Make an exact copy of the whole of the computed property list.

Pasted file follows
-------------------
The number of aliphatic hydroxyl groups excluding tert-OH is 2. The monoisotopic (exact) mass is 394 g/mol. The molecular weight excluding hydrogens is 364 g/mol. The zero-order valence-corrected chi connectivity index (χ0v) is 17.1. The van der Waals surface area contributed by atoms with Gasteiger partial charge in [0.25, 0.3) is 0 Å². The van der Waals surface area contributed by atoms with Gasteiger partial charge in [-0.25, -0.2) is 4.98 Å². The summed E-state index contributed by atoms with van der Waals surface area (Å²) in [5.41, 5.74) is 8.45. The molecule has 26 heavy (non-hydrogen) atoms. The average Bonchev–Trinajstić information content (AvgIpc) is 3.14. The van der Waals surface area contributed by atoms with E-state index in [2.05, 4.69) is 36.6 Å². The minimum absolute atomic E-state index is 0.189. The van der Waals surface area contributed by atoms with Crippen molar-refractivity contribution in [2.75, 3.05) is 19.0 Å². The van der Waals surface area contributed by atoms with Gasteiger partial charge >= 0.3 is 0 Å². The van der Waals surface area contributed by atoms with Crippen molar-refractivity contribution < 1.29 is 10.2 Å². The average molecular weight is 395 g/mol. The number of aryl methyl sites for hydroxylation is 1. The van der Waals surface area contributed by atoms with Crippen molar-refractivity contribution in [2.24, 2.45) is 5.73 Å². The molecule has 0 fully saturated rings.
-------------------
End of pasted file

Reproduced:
The number of aliphatic hydroxyl groups excluding tert-OH is 2. The monoisotopic (exact) mass is 394 g/mol. The molecular weight excluding hydrogens is 364 g/mol. The zero-order valence-corrected chi connectivity index (χ0v) is 17.1. The van der Waals surface area contributed by atoms with Gasteiger partial charge in [0.25, 0.3) is 0 Å². The van der Waals surface area contributed by atoms with Gasteiger partial charge in [-0.25, -0.2) is 4.98 Å². The summed E-state index contributed by atoms with van der Waals surface area (Å²) in [5.41, 5.74) is 8.45. The molecule has 26 heavy (non-hydrogen) atoms. The average Bonchev–Trinajstić information content (AvgIpc) is 3.14. The van der Waals surface area contributed by atoms with E-state index in [2.05, 4.69) is 36.6 Å². The minimum absolute atomic E-state index is 0.189. The van der Waals surface area contributed by atoms with Crippen molar-refractivity contribution in [2.75, 3.05) is 19.0 Å². The van der Waals surface area contributed by atoms with Gasteiger partial charge >= 0.3 is 0 Å². The van der Waals surface area contributed by atoms with Crippen molar-refractivity contribution < 1.29 is 10.2 Å². The average molecular weight is 395 g/mol. The number of aryl methyl sites for hydroxylation is 1. The van der Waals surface area contributed by atoms with Crippen molar-refractivity contribution in [2.24, 2.45) is 5.73 Å². The molecule has 0 fully saturated rings.